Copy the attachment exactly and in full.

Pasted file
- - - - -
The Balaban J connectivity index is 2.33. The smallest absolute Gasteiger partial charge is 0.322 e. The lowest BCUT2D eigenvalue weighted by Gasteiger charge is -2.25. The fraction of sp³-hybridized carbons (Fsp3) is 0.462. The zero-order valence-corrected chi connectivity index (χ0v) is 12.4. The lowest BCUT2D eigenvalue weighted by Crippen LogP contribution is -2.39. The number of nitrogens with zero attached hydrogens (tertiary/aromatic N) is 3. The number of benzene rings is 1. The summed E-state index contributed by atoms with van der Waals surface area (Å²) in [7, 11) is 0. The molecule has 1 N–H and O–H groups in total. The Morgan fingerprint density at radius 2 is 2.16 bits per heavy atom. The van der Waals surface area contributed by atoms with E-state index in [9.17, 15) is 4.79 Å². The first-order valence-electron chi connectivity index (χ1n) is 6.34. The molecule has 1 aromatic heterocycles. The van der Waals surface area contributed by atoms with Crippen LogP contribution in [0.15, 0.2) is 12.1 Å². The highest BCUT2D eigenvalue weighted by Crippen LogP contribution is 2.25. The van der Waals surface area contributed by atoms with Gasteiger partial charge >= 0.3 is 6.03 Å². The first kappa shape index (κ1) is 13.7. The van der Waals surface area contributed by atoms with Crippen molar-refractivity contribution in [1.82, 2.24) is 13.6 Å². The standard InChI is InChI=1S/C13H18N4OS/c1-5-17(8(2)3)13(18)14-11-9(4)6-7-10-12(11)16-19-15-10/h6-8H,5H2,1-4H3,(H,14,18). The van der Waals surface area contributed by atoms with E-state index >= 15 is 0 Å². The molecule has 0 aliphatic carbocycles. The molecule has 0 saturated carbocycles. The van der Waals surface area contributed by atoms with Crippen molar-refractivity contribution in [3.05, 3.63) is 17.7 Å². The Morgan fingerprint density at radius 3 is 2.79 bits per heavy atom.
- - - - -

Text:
The Balaban J connectivity index is 2.33. The smallest absolute Gasteiger partial charge is 0.322 e. The lowest BCUT2D eigenvalue weighted by Gasteiger charge is -2.25. The fraction of sp³-hybridized carbons (Fsp3) is 0.462. The zero-order valence-corrected chi connectivity index (χ0v) is 12.4. The lowest BCUT2D eigenvalue weighted by Crippen LogP contribution is -2.39. The number of nitrogens with zero attached hydrogens (tertiary/aromatic N) is 3. The number of benzene rings is 1. The summed E-state index contributed by atoms with van der Waals surface area (Å²) in [7, 11) is 0. The molecule has 1 N–H and O–H groups in total. The Morgan fingerprint density at radius 2 is 2.16 bits per heavy atom. The van der Waals surface area contributed by atoms with E-state index in [9.17, 15) is 4.79 Å². The first-order valence-electron chi connectivity index (χ1n) is 6.34. The molecule has 1 aromatic heterocycles. The van der Waals surface area contributed by atoms with Crippen LogP contribution in [0.15, 0.2) is 12.1 Å². The highest BCUT2D eigenvalue weighted by Crippen LogP contribution is 2.25. The van der Waals surface area contributed by atoms with Gasteiger partial charge >= 0.3 is 6.03 Å². The first kappa shape index (κ1) is 13.7. The van der Waals surface area contributed by atoms with Crippen molar-refractivity contribution in [1.82, 2.24) is 13.6 Å². The standard InChI is InChI=1S/C13H18N4OS/c1-5-17(8(2)3)13(18)14-11-9(4)6-7-10-12(11)16-19-15-10/h6-8H,5H2,1-4H3,(H,14,18). The van der Waals surface area contributed by atoms with E-state index >= 15 is 0 Å². The molecule has 0 aliphatic carbocycles. The molecule has 0 saturated carbocycles. The van der Waals surface area contributed by atoms with Crippen molar-refractivity contribution in [3.05, 3.63) is 17.7 Å². The Morgan fingerprint density at radius 3 is 2.79 bits per heavy atom.